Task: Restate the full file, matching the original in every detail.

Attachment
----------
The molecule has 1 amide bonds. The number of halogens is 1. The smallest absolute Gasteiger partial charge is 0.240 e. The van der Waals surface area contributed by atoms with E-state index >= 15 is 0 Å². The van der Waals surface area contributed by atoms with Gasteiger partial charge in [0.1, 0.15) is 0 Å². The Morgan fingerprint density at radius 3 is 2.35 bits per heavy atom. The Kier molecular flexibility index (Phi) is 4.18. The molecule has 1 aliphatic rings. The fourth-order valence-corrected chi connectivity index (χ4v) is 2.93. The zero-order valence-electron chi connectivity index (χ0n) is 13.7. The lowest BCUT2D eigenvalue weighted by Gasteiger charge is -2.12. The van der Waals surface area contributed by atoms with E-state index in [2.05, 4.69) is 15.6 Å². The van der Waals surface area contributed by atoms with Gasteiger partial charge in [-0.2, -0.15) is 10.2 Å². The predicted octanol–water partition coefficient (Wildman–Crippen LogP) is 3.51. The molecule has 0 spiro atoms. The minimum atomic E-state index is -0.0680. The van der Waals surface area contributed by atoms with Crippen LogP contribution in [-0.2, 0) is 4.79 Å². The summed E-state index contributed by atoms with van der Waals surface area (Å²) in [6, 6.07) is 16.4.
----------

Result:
The molecule has 1 amide bonds. The number of halogens is 1. The smallest absolute Gasteiger partial charge is 0.240 e. The van der Waals surface area contributed by atoms with E-state index >= 15 is 0 Å². The van der Waals surface area contributed by atoms with Gasteiger partial charge in [0.1, 0.15) is 0 Å². The Morgan fingerprint density at radius 3 is 2.35 bits per heavy atom. The Kier molecular flexibility index (Phi) is 4.18. The molecule has 1 aliphatic rings. The fourth-order valence-corrected chi connectivity index (χ4v) is 2.93. The zero-order valence-electron chi connectivity index (χ0n) is 13.7. The lowest BCUT2D eigenvalue weighted by Gasteiger charge is -2.12. The van der Waals surface area contributed by atoms with E-state index in [2.05, 4.69) is 15.6 Å². The van der Waals surface area contributed by atoms with Gasteiger partial charge in [-0.2, -0.15) is 10.2 Å². The predicted octanol–water partition coefficient (Wildman–Crippen LogP) is 3.51. The molecule has 0 spiro atoms. The minimum atomic E-state index is -0.0680. The van der Waals surface area contributed by atoms with Crippen LogP contribution in [-0.2, 0) is 4.79 Å². The summed E-state index contributed by atoms with van der Waals surface area (Å²) in [6, 6.07) is 16.4.